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The Last CardInside George W. Bush's Decision to Surge in Iraq $
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Timothy Sayle, Jeffrey A. Engel, Hal Brands, and William Inboden

Print publication date: 2019

Print ISBN-13: 9781501715181

Published to Cornell Scholarship Online: May 2020

DOI: 10.7591/cornell/9781501715181.001.0001

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Civil-Military Relations and the 2006 Iraq Surge

Civil-Military Relations and the 2006 Iraq Surge

(p.314) Chapter 14 Civil-Military Relations and the 2006 Iraq Surge
The Last Card

Kori Schake

Cornell University Press

This chapter challenges the notion that the surge effort emerged from a process characterized by high degrees of internal dysfunction and civil–military discord. Instead, the challenges and frustrations in the Bush administration stemmed primarily from difficulties among the president's civilian advisors, not between civilians and the uniformed military. The president and his closest advisors acknowledged from the outset that removing the bureaucratic impediment of an opposing secretary of defense would be essential and worked that problem in parallel. They allowed misplaced concern about veteran criticism to delay the process, but developing and reaching consensus on the new strategy might have taken as long even without that concern. The president's closest advisors also understood that the president needed a different approach himself to engaging on the issues; he had to become a different kind of commander in chief for the strategy reviews to produce a better outcome in the war. Ultimately, the very different civil–military relationship that produced the 2006 surge was entirely a function of changes on the civilian side of the equation.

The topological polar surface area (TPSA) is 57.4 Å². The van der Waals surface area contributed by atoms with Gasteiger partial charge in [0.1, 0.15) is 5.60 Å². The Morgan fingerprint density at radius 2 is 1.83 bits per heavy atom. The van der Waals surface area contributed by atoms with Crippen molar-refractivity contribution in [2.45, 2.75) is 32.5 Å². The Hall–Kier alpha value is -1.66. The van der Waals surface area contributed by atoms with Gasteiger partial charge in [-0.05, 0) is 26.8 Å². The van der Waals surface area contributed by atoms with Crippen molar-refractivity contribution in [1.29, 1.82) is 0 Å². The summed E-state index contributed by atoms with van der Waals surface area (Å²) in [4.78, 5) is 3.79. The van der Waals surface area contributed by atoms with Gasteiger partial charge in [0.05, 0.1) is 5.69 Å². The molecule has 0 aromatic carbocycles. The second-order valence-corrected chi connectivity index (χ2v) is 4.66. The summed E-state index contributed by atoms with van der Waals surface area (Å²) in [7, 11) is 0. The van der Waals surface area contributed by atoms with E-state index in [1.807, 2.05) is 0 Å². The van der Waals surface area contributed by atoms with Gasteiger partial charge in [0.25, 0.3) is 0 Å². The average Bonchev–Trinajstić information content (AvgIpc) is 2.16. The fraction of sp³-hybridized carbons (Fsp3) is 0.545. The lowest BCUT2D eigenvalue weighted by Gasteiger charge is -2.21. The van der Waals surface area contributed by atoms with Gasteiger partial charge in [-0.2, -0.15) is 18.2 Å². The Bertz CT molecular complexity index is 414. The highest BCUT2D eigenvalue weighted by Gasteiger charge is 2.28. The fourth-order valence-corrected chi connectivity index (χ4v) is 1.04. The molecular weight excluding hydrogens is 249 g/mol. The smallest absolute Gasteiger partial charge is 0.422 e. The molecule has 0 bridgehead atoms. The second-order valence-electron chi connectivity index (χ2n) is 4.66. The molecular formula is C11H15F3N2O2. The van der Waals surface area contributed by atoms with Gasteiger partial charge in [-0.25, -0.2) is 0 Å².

Keywords:   surge strategy, civil–military relations, Bush administration, presidential advisors, military, secretary of defense, commander in chief, strategy reviews, Iraq War

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